Is the mainstreaming of veganism a threat to your brand?
by Cherryh Cansler, Fast Casual
Jan. 3, 2019
Although vegans and vegetarians are still in the minority compared to meat eaters, they're coming in hot. Sales of plant-based meat in the United States, for example, increased by 24 percent over the previous year, and plant-based food sales overall rose 20 percent over the previous year to more than $3.3 billion, according to a study conducted by the Plant Based Foods Association and Nielsen.
"The biggest threat to the popularity of burger and chicken is the trend of consumers cutting back on eating meat, " Trish Caddy, Mintel Foodservice Analyst, said in her latest report, "Burger and Chicken Restaurants — UK — September 2018." "This is being driven by younger millennials who have either adopted a full-time vegan lifestyle or are simply eating more plant-based dishes. Operators now need to tackle this issue by offering consumers more varied choice, including vegan burgers.”
That's because customers are seeking out restaurants that offer not only vegetarian foods but also vegan options, which differ from vegetarian foods in that they contain no meat products, such as dairy foods, eggs or any other animal-derived items. Google searches for the word, "vegan" quadrupled between 2012 and 2017, with it now getting nearly three times more interest than vegetarian and gluten-free searches, according to the Vegan Society. Forbes predicted more people than ever will embrace a plant-based lifestyle this year, and The Economist called 2019 the "Year of the vegan," pointing out that 25 percent of Americans 25-to-34 years old identified as vegan or vegetarian and that U.S. sales of vegan foods rose 10 times faster from January to June 2018 than food sales as a whole.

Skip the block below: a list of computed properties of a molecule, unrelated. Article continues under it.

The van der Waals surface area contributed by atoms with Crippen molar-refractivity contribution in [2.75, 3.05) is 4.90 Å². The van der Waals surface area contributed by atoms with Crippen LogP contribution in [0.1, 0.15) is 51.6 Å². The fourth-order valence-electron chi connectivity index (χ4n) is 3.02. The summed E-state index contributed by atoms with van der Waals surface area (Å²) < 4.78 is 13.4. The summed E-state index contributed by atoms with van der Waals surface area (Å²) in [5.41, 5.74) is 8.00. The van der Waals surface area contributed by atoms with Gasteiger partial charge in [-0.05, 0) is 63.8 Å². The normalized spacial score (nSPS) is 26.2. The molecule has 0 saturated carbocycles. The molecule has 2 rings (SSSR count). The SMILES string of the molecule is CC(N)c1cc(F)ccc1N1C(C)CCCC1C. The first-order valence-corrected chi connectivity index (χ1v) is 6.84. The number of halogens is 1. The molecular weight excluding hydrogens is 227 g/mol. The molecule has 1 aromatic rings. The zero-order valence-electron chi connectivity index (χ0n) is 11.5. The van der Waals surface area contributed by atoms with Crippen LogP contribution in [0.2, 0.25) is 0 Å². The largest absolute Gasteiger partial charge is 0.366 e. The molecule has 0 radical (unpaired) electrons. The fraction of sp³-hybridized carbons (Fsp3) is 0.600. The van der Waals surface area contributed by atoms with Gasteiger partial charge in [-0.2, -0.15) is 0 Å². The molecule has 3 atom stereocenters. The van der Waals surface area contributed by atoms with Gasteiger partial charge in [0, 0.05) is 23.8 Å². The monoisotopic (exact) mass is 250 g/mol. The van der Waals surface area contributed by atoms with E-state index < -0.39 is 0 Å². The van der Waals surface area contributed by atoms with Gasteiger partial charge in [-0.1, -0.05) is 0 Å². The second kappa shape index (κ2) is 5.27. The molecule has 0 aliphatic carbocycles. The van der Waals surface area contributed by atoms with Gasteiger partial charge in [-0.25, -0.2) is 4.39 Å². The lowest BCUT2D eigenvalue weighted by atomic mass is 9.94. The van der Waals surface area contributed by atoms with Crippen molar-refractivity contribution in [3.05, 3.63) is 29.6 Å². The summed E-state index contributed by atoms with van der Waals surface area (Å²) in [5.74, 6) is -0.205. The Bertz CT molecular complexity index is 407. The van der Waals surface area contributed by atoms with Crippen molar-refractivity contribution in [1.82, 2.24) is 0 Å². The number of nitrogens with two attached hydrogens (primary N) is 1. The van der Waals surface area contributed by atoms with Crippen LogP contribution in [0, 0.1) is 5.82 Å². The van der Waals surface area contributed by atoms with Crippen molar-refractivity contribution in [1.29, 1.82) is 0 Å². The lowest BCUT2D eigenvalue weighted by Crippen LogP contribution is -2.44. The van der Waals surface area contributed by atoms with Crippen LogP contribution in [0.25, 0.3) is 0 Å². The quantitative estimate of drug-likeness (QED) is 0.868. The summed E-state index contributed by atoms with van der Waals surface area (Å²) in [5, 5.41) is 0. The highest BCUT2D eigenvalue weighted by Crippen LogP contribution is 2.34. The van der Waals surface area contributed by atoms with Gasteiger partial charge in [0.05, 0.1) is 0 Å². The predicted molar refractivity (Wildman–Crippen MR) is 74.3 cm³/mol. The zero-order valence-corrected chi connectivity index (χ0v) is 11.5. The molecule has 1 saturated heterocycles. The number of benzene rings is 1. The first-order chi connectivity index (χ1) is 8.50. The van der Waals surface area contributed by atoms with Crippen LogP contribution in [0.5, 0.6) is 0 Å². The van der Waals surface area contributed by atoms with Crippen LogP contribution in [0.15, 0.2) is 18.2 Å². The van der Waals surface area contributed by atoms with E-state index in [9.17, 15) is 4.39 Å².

Customer demand means operators are pursuing more meatless alternatives, Christina Donahue of Dining Alliance, which reported that orders for meat substitutes among its members increased 28.4 in 2018 over 2017.
"What’s more, operators may seize on the opportunity to price these products at a premium, allowing for greater profitability," she said in an interview with FastCasual.
Veggie Grill CEO Steve Heeley is happy to be in the veggie business. His California-based, veggie-only concept is experiencing sales growth from both new guests wanting to try plant-based food as well as existing guests wanting to try more creative offerings.
"Gluten-free demand is picking up, and plant-based protein substitutes coming to market are generating interest from non-vegan guests," he said in an interview with FastCasual.com "Vegan desserts and ice cream are generating high interest as well."
Vegan options hitting all cuisine types ...
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